You are using the term decreasing basis,
I like to work with the capital gains formula instead.
the cost of selling in IRS terms is stubracted from gain, but not basis.
Capital gains (rental) = selling price - (orignal price, + improvements and additions, + major repairs, + HUD 1 buyer costs at time of purchase not deducted elsewhere, - accumulatd depreciation) - cost of selling.
all the things in the parenthesis are the adjustements to basis
So major repairs are repairs that are made that are intended to last one year or more.
Cost of selling is the realtor fees, transportation, phone calls, advertising, legal fees such as the eviction legal fees, etc.
So the 1K to retain the short sale agent/company is a cost of selling that is used to reduce taxable gain, if any.
The 12K to the management company, that is another story.
That 12 K will be a rental expense on schedule E.
Here is why:
1. The renter was to have paid 12K for rents, but he was in default. So you paid them for him. So
+ the rents of 12 K can not be a rebate of rent, because the tenant did not pay the rent to be rebated in the first place. You could assume he paid 12K and you rebated the 12K but that would be a wash, claiming 12 K of rents you did not recieve, and then rebating them. not the correct thing to do and would raise a red flag.
+ these are essentially forgiven debt and shoudl be reported to the IRS and the tenant on form 1099-C. BUT you had this in the hands of the management company, and they may not agree.
+ a third option on the 12 K is to treat it as a gift, but then that would not be right either, because you then could not treat it as a rental expense; and you did not give the money to him, or really pay the gift to anyonen but yourself. (you are the beneficial owner of the property)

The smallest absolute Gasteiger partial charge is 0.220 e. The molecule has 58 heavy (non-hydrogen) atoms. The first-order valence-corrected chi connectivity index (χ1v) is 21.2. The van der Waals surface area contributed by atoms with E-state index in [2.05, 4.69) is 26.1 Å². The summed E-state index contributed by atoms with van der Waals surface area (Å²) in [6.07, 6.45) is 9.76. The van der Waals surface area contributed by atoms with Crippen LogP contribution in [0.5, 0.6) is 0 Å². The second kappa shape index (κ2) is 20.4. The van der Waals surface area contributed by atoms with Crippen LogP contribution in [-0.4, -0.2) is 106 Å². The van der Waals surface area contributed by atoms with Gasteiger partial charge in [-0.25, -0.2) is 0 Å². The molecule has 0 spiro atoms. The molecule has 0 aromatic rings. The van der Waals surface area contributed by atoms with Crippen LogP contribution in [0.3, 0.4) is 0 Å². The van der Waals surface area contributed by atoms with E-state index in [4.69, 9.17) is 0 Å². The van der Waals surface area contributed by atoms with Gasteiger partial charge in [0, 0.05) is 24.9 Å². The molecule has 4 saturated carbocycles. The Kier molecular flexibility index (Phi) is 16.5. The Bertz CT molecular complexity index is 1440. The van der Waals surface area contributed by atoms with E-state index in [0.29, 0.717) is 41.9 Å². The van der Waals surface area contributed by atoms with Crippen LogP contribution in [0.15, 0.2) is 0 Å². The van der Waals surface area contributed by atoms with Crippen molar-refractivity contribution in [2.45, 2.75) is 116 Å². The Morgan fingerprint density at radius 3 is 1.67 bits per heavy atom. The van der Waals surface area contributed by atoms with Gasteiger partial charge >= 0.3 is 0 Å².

You forgave the tenent the 12K in rents, and paid them yourself to the managment company (I assume) for the purposes of providing sufficient revenue to pay the mortgage payments to avoid a forclosure. This becomes a rental expense in the form of forgiven debt.
This is where it gets sticky. The problem is that if the money paid to the management company was to make the bank payments on your own property, then you can not take this as a rental expense at all. It represents your bank payments. The only portion of bank payments on property you own that are deductable expenses are the interest, fees, taxes and insurance.
You capture the principle by depreciating the property.
The botXXXXX XXXXXne is that you report 12K less rents than you would have and you paid 12K in bank payments for which you subsidzed the renter. The renter should get a 1099-C for the 12K. so you will definately most likely have a loss to carry over to the next year.
Use this calcultor to see hat the outcome of this sell will be to you: